A plaque has been unveiled at Wigan North Western station, commemorating a police officer who was killed in the line of duty 126 years ago.
Detective Sergeant Robert Kidd, an officer of the London and North Western Railway Police, was murdered while attending an incident at Wigan North Western station, following a spate of thefts from goods wagons, on 29 September 1895.
The 37-year-old married father of seven children aged under 12 was, along with his colleague DC William Osbourne, patrolling the railway sidings when they saw a man crouched in the shadows behaving suspiciously. As they approached, he ran off and DC Osbourne gave chase, eventually catching him.
He staggered to the sidings where he found DS Kidd lying on the ground with nine knife wounds to his face and neck.
He attempted to carry his fallen colleague but collapsed unconscious by his side after raising the alarm from a nearby signal box.
At the unveiling of the blue plaque, chief superintendent Glen Alderson of the British Transport Police was joined by Avanti West Coast representatives and British Transport Police History Group Chairman Phillip Trendall.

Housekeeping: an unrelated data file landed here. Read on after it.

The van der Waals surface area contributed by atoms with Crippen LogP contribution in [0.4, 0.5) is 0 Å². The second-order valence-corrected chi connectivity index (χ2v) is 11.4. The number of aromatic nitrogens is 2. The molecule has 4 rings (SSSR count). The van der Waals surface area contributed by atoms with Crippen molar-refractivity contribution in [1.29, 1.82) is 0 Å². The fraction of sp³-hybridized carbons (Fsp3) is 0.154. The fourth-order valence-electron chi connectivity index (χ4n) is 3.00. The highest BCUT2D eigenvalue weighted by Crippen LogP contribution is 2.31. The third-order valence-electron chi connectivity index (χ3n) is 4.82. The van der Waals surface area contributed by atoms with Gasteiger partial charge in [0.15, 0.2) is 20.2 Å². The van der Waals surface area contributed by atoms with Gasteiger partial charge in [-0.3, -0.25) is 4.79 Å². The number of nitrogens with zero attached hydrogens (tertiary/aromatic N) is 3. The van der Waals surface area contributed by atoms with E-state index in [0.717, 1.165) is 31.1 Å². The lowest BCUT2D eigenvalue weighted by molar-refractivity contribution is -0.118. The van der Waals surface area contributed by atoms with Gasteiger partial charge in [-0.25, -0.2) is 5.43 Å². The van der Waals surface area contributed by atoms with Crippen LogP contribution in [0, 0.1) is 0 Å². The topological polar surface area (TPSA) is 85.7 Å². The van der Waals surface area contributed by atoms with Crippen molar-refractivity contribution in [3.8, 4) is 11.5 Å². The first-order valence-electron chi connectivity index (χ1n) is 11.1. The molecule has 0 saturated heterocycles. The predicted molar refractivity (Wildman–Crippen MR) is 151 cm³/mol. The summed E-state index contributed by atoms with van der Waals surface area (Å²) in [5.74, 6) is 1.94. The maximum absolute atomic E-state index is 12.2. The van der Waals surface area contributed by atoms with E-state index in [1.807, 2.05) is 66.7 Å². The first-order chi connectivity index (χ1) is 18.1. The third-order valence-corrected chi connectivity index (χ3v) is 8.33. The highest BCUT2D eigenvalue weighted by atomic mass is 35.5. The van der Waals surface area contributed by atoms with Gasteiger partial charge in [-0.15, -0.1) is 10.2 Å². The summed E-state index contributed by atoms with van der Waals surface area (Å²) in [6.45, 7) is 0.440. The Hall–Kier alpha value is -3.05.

The ceremony was followed by a memorial and laying of a wreath at DS Kidd’s graveside in Salford where family members of the officer’s descendants were also present.
Chief Supt Glen Alderson said: “DS Kidd paid the ultimate price for upholding the law. Despite the passage of time, it is with both sadness and respect that we pay tribute to his memory and the plaque will now serve as a reminder to generations to come of the service and sacrifice he gave.”
BTP History Group chairman Philip Trendall added: “Robert Kidd gave his life in the course of doing his duty in a dark and lonely place and the History Group is honoured to be able to finally recognise the dedication and sacrifice that he made.”
The ceremony had originally been planned to take place last year on the 125th anniversary of DS Kidd’s death but was postponed due to Covid 19 restrictions.